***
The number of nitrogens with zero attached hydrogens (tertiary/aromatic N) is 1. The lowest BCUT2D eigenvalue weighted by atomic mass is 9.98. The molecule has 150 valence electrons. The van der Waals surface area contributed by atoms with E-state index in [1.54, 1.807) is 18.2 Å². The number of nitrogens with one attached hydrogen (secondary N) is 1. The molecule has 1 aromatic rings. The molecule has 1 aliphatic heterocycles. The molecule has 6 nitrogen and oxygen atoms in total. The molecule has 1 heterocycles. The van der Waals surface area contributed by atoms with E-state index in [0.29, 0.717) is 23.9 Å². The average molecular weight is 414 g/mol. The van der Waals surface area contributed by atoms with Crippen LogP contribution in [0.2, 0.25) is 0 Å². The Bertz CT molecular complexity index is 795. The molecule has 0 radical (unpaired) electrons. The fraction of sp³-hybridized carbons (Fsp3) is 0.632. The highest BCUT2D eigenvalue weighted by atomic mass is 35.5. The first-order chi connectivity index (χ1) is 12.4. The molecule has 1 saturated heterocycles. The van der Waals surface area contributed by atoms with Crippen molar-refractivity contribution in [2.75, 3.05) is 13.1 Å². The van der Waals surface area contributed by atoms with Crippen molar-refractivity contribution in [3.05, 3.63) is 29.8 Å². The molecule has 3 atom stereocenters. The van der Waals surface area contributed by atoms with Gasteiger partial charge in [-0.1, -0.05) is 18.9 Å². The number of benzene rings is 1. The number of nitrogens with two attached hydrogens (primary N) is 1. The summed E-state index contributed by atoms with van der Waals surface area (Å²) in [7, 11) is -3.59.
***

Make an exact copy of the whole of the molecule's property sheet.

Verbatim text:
The number of nitrogens with zero attached hydrogens (tertiary/aromatic N) is 1. The lowest BCUT2D eigenvalue weighted by atomic mass is 9.98. The molecule has 150 valence electrons. The van der Waals surface area contributed by atoms with E-state index in [1.54, 1.807) is 18.2 Å². The number of nitrogens with one attached hydrogen (secondary N) is 1. The molecule has 1 aromatic rings. The molecule has 1 aliphatic heterocycles. The molecule has 6 nitrogen and oxygen atoms in total. The molecule has 1 heterocycles. The van der Waals surface area contributed by atoms with E-state index in [0.29, 0.717) is 23.9 Å². The average molecular weight is 414 g/mol. The van der Waals surface area contributed by atoms with Crippen LogP contribution in [0.2, 0.25) is 0 Å². The Bertz CT molecular complexity index is 795. The molecule has 0 radical (unpaired) electrons. The fraction of sp³-hybridized carbons (Fsp3) is 0.632. The highest BCUT2D eigenvalue weighted by atomic mass is 35.5. The first-order chi connectivity index (χ1) is 12.4. The molecule has 1 saturated heterocycles. The van der Waals surface area contributed by atoms with Crippen molar-refractivity contribution in [2.75, 3.05) is 13.1 Å². The van der Waals surface area contributed by atoms with Crippen molar-refractivity contribution in [3.05, 3.63) is 29.8 Å². The molecule has 3 atom stereocenters. The van der Waals surface area contributed by atoms with Gasteiger partial charge in [-0.1, -0.05) is 18.9 Å². The number of benzene rings is 1. The number of nitrogens with two attached hydrogens (primary N) is 1. The summed E-state index contributed by atoms with van der Waals surface area (Å²) in [7, 11) is -3.59.